How to Have a Great Summer With Your Cat

As the weather gets warmer, seasonal care for cats is needed. There is a way to plan a summer of fun with your cat and ensure they are safe, healthy, and happy! To do that you will need to know the seasonal conditions worth preparing for. You can also check out activities to keep you and your kitty entertained.

If your cat is an outdoor one, it’s crucial you anticipate and prepare for the risks that exist whenever he or she goes out to play. Even if he or she is an indoor cat, there is the possibility it may decide to stop lazing about and rush outside when an unscreened door opens or when an open window invites it to find freedom.

Outside Risks

Ideally, it’s best to raise your cat as an indoor one so that the risks of being outside can be avoided altogether. However, if your cat insists on enjoying the warm weather outside and there’s little to no traffic around, prepare yourself and your cat for the call of the wild:

  • Teach it its name. Use its name often and always when you call to it for dinner. Cats can be hyper aware of the sound of dinner preparations—the noise of the can opener, the crinkle of the dry food bag, and the clatter of silverware tapped against their food bowl—so you should call his or her name whenever you go to get food so he or she connects the name with the pleasure of eating. Also, call him or her at various times and have a treat in your hand. He or she’ll catch on so when he or she is outside and hears his or her name being called, he or she’ll probably come.
  • Make sure your cat has received the vaccinations he or she needs such as rabies and de-worming preventatives so he or she can play outside without risk.
  • Equip your cat with an ID collar. If he or she has not had preventative flea treatment from his or her veterinarian, get treatment right away and then put the ID on an easily detachable collar. If he or she gets lost, anyone who finds him or her can contact you, and the collar will prevent your kitty from being caught in a dangerous situation.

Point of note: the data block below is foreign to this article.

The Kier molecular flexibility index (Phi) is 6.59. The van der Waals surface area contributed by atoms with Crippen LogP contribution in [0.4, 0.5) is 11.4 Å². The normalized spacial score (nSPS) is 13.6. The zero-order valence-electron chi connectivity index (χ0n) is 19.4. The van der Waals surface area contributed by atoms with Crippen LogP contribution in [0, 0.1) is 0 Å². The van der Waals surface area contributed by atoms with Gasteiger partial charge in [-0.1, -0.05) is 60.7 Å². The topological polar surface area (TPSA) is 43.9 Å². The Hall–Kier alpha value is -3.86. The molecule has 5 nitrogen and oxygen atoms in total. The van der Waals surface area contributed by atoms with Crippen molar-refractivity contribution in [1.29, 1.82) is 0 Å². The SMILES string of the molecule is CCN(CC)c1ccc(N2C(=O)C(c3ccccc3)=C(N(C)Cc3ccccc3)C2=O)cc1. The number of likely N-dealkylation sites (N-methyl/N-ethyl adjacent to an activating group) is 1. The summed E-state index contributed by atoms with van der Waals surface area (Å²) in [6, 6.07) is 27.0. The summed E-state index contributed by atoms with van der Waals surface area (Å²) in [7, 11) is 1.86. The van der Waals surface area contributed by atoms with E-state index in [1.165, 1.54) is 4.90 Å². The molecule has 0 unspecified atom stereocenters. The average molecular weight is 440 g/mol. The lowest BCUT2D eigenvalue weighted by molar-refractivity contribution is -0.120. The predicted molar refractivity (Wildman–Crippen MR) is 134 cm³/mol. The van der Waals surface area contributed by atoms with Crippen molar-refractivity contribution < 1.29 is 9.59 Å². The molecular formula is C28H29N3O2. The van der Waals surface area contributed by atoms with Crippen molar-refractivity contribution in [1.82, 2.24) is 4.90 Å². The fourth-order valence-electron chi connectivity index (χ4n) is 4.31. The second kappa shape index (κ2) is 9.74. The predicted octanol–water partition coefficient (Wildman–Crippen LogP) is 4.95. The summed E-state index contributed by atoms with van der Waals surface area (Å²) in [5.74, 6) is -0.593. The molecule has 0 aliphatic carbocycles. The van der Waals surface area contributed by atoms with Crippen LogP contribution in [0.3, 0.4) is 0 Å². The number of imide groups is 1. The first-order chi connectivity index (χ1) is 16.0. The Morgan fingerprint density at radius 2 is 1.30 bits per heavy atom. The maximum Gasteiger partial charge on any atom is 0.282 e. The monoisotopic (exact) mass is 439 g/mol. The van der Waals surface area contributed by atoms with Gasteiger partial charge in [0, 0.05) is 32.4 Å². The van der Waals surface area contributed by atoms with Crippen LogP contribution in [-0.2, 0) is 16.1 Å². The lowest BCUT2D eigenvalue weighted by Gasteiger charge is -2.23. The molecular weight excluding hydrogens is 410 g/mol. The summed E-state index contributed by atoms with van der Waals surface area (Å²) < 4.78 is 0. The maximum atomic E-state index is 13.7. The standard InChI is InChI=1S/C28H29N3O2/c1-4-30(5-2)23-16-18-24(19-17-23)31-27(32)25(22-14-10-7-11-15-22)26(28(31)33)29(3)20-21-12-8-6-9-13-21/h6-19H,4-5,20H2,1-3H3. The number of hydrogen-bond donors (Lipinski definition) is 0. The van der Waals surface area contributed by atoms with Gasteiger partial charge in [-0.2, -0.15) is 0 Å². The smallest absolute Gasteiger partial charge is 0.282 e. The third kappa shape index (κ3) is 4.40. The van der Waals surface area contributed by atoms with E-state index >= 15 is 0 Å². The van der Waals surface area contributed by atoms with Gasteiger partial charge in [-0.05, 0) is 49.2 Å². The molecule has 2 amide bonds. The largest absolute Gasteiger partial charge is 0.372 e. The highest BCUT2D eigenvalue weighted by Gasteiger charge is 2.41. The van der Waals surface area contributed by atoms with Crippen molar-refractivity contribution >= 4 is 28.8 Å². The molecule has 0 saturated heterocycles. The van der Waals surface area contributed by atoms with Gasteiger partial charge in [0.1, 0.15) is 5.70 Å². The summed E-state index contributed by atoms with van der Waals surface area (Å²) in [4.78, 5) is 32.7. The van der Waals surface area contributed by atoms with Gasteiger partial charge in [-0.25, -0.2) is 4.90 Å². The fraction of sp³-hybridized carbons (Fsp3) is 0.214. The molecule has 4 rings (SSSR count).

• Have an ID microchip registered with your cat’s name, your name, and your phone number embedded under the skin. This is a simple, painless procedure that your veterinarian will be happy to perform at your cat’s next checkup or if you call ahead before an appointment. Shelters and animal hospitals always scan for microchips when lost or injured cats are brought to them and they will contact you.
  • If you are travelling with your cat, don’t leave it alone in the car. Take it with you in a travel case even if it becomes awkward to carry. You probably don’t need another reminder of why you must do that, but here is another one anyway: if you leave your pet for only a minute and circumstances turn that minute into an hour, your beloved pet may be trapped in a dangerously hot car, and possible heat stroke can occur.
  • If your cat is in accident, a fight with another animal, or shows unexpected symptoms of illness or poisoning, take him or her to a cat clinic or hospital as soon as possible. Have the phone number and address handy at home, or on your phone so there will be no delay.

Make sure you know the common symptoms of problems, illnesses, or poisoning for which you need professional help. It’s a good idea to be familiar with basic first aid too such as how to keep a frightened, injured cat from biting you and how to transport an injured kitty to a cat hospital.

Remember that cats will try and conceal pain because it shows weakness to their enemies in the wilds and makes them targets for attack. This instinct is so strong that they will not show their distress to their loving owners either. Be alert. If your cat comes into the house and immediately hides, or if an indoor cat hides and won’t come when called or to eat, it may be in pain. Examine it carefully and give it whatever help it needs. 

Keep Kitty Cool Indoors and Out

Cats love warm weather but older cats and kittens are less tolerant of the heat and sun. Watch out for conditions that could cause heat stroke or dehydration for cats of any age.

  1. Water – Keep your cat’s water bowl full and check it often as he or she will need more water than usual when the weather is warm. It is a good idea to have more than one bowl of water available. Check out our blog post if you’re not sure just how much water your kitty will need.